Then the curator pointed to a photo with a very different vibe.
“Georgia is staring straight down the barrel of Stieglitz’s lens. Very hard looking,” Canterbury described. “And Ida next to her is just looking to the side — and looks a little bit unsure — and almost like the perfect symbol of what the relationship would become.”
Growing up, Ida and Georgia took art lessons with the same teachers. The older O’Keeffe studied painting with Charles Martin at Columbia University Teachers College from 1914-15. Her younger sister would follow more than a decade later, after her stint as a gynecological nurse. In 1931 Martin took Ida and his students to Provincetown for the summer, when she discovered her enduring muse, the Highland Light.
Jump to 1933 when Ida and another O’Keeffe sister named Catherine wanted to exhibit their work in New York City. Canterbury said Georgia — who’d already risen as a celebrity — was livid. She warned them that they better not go through with the exhibit.
“She was rather vicious in her letter — and Catherine gave up painting all together,” Canterbury said. But Ida refused to stop exhibiting. That did not sit well with her older sister.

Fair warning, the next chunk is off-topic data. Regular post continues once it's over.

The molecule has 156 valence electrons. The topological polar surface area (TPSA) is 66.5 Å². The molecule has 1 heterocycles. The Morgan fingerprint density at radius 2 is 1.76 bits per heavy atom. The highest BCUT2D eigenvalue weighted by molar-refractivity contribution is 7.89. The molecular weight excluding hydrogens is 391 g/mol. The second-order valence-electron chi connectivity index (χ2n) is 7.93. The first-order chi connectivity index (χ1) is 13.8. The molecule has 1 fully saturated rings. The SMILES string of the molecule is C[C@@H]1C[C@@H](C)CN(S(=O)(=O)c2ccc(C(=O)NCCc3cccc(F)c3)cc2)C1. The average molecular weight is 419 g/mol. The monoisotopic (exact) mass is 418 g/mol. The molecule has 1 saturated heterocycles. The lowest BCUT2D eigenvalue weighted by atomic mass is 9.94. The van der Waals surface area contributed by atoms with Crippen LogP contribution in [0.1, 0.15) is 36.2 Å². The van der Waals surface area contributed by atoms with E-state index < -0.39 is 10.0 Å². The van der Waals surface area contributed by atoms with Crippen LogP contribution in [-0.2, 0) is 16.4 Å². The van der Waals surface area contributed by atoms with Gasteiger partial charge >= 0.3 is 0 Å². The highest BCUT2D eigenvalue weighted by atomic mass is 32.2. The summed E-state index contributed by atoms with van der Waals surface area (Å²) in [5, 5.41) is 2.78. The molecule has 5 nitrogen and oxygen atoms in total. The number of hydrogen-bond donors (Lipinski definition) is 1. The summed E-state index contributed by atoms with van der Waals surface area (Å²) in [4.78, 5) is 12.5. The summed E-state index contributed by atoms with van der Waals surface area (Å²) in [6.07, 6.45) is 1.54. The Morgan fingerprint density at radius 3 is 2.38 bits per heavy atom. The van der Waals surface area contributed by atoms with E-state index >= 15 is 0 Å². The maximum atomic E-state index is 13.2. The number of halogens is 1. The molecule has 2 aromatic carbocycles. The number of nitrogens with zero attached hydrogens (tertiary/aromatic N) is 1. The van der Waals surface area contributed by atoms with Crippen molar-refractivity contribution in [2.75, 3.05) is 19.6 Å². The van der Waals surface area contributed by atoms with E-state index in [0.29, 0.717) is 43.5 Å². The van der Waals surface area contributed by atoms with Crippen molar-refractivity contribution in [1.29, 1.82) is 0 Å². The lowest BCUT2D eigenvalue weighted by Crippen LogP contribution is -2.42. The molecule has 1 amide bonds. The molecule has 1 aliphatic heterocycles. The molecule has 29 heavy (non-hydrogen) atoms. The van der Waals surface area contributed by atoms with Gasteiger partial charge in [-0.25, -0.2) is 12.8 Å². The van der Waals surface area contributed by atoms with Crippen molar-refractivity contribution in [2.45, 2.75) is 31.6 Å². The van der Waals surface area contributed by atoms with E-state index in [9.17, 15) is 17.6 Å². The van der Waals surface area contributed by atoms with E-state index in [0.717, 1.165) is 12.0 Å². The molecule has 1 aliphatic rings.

“Even though they’d been close,” the curator went on, “they became absolutely estranged after that.”
Canterbury believes Georgia felt threatened, and likely thought her sister would ride on the coattails of her fame. The curator said some people have said the same about Georgia piggybacking on her husband’s influence and connections.
“He helped guide her,” Canterbury said of Stieglitz. “He gave her the space and the time to create her art — and then he introduced her to the right critics and the collectors — helping to increase the value of her art, to develop her brand into becoming the mother of American Modernism.”
In contrast, Canterbury said Ida ended up supporting herself as an arts educator.
“I wanted to find out what her course load was like,” the curator said. “How much time did this woman really have to work on her own art and to develop it? My suspicion was that she actually did not have that luxury.”
To build her exhibit, Canterbury plowed through the many biographies written about Georgia, searching for clues and leads about Ida. After getting the green light to organize the show at the Dallas Museum of Art, she held an event in 2014 asking the public for help through a crowdsourcing campaign.
She was surprised by how many people came out of the woodwork (and continue to do so) from around the country with letters, artwork and anecdotes related to Ida’s life and career.